Do you struggle with staying positive?
Are you someone who sees the glass as half empty?
Research shows that people who practice positive thinking are less likely to be unemployed and more likely to be physically healthier and live longer.
That should be some good incentive to try to think more positive.
Yes, it does take practice. But the good news is that anyone can learn to do it.
I used to be chronically sad and depressed. All the clothes in my closet were navy blue because I had the “blues” all the time.
Then one day a friend I hadn’t seen in a month asked me how I was and I started saying, “Well, I’ve been having a hard time lately…”
If you’re like me, you’ve spent your life slathering on sunscreen every time you were out in the sun.
Everyone said to do it. It was a no brainer, right?
Well, guess what? As with many pieces of health advice, “everyone” turns out to be wrong!
The latest research shows that if you apply sunscreen every time you’re in the sun, you’re blocking the body’s ability to produce Vitamin D. Adequate vitamin D may reduce your risk of up to 16 different types of cancer, including: pancreatic, lung, ovarian, breast, prostate and skin.
Vitamin D contributes to healthy bones, lowering blood pressure and protecting against a host of other diseases. Yes, you can take a supplement, but it will never be as good as the direct source of the sun.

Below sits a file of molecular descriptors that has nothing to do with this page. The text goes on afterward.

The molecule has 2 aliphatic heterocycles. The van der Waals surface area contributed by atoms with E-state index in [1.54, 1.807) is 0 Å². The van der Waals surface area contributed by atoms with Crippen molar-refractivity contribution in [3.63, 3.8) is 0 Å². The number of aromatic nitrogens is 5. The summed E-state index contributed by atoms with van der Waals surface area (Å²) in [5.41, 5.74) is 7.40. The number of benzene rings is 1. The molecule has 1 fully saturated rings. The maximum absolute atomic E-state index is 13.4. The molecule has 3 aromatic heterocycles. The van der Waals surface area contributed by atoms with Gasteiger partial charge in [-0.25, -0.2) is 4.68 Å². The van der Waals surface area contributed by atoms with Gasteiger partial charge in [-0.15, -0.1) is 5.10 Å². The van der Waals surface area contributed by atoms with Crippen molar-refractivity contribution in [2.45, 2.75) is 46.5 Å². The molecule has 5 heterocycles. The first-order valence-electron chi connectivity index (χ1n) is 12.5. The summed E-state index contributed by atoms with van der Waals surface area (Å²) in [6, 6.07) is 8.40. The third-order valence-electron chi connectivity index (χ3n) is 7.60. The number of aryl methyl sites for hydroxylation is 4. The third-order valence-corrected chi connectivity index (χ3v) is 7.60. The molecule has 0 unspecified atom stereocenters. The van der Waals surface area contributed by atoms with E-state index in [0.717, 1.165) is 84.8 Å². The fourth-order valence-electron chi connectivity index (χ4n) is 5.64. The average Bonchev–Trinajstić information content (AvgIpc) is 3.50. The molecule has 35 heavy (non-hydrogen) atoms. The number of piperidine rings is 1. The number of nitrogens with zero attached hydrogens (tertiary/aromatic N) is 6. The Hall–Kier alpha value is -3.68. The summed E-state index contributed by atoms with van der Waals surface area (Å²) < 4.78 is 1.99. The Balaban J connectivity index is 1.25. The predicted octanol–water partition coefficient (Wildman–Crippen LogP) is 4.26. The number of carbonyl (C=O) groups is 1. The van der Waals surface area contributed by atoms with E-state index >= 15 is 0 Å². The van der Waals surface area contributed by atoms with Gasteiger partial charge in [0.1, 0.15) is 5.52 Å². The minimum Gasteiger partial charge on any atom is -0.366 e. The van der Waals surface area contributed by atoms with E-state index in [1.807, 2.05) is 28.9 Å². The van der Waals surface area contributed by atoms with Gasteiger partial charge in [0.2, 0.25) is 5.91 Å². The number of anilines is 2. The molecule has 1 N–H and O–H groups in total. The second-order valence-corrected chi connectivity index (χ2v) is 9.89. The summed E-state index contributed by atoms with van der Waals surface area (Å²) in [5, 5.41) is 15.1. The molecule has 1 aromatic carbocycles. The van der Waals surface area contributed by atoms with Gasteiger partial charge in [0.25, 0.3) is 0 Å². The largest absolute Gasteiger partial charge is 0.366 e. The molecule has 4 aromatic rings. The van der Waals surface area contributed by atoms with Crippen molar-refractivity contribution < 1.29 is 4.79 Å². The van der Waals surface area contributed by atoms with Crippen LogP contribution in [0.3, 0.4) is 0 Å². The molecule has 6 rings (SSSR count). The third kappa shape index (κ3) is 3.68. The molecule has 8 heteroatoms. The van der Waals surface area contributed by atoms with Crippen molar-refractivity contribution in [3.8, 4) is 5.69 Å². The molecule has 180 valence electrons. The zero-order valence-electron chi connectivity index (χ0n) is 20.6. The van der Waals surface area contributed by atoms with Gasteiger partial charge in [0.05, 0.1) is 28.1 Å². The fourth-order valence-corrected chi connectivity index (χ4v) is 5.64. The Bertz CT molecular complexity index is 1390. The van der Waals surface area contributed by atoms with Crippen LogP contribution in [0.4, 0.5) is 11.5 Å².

In the USA, vitamin D deficiency is at epidemic levels. Ironically, vitamin D deficiency can lead to aggressive forms of skin cancer. A ground-breaking 2011 study published in Cancer Prevention Research suggests that optimal blood levels of vitamin D offers protection against sunburn and skin cancer.
Clearing clutter. We read about it all the time.
But it’s more than good housekeeping. It’s a key to self-healing.
When I was in graduate school working on a Masters Degree in Economics [yes, I know that’s hard to believe, but it’s true], I got tired of Economics [that seems much more believable] and instead took film courses.
This was at the University of California at Los Angeles [UCLA], which at the time had one of the best film schools in the country. [It still does].
The film classes were excellent, covered a variety of topics, and were like balm for the soul of true film lovers like me.
One of the best lessons I learned was from a casual comment by our teacher about the Alfred Hitchcock film, “Psycho.” It was a lesson that has served me in work and in life.
How is the “Washington Redskins” team name still in use in this day and age?
Most of us have heard the term, “Sticks and stones may break my bones but words will never hurt me?”
Did you ever believe it was true?
Not likely, because we all know words have power and can hurt.
In fact, there is ample evidence that negative thoughts, feelings and words, can be harmful to the body.
It follows that everyone, be it an individual or a national sports team, should be more conscious of their use of words.
THE HISTORY OF THE TERM “REDSKINS”
The Washington team has tried to defend its name choice by saying that the term “Redskins” honors Native Americans. But that view doesn’t hold up under scrutiny.
I was recently asked by a reader how to maintain positive thinking. He said, “every time I’m positive, or at least I think I’m positive, then negative things happen.”
Having struggled with that very issue, I promised him an answer.
I agree that when stuck in negativity, it can be hard to pull yourself out. But not impossible.
First, accept that we all go through negative thinking some of the time; the trick is to not dwell there. Like driving through a bad neighborhood, you want to get out as soon as possible!
Here are some of the things that have helped me: